Nevertheless, I might be able to articulate a handful of interesting points that my position as Jay’s long-standing fan enables. Cursed Films isn’t just a piece of disposable content online streaming platforms are teeming with. Sure, one of its primary missions is to entertain and educate its audience about nuggets of fan wisdom regarding five horror films known for infamous incidents surrounding their production, release, or legacy: PoltergeistThe OmenThe ExorcistThe Crow, and Twilight Zone: The Movie. But every movie fan worth their weight in in salt should be at least vaguely aware of the alleged curse following the cast of Poltergeist, the grueling shoot of The Exorcist, or the fatal accidents on the sets of The Crow and Twilight Zone: The Movie that coloured their respective legacies anyway. In fact, a cursory Google search is more than enough to get the basic facts of what each episode of Cursed Films entails.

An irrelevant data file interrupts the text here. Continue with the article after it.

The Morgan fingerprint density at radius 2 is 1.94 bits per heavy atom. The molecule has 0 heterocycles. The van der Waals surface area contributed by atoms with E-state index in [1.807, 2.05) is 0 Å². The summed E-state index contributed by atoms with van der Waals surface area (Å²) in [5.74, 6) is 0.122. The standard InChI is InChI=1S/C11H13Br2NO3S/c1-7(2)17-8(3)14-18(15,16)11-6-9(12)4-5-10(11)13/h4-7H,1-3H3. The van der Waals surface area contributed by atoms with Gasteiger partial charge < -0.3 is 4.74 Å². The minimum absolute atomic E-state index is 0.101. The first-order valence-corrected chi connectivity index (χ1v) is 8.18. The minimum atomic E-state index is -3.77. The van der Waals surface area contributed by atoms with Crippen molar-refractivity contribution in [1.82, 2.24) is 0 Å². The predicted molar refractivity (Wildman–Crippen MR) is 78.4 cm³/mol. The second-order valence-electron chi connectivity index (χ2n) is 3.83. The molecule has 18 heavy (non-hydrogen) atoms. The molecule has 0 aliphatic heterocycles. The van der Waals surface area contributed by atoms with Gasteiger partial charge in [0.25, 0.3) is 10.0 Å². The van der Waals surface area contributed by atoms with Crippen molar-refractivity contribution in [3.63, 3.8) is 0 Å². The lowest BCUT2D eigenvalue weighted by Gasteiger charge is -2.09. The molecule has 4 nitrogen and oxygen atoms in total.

This immediately invites a question: why should anyone watch this series in the first place? What is its point? Granted, Jay is a massive horror nut and he clearly conveys his passion for movies through his filmmaking, but Cursed Films rises well above the crowd of its competitors found in the depths of the Netflix library for a different reason. As much as this series is in its own right a celebration of the genre Jay has a massive soft spot for, it is also a product of his love for something else entirely. You see, Jay is even more passionate about obsessives. He has indicated numerous times on the podcast, somehow very directly, that he loves people driven by obsessions: professionals who are great at what they’re doing, hobbyists, as well as folks who border on being clinically deranged. Judging by his previous feature output, Beauty Day and How To Build A Time Machine (which I sadly know only by reputation and from short snippets found online owing to lack of availability in my neck of the woods), one of Jay’s primary driving forces as a filmmaker is to reflect this passion in his work. And that is a vestige of his own personal adoration towards two of the greatest documentarians working today: Werner Herzog and Errol Morris.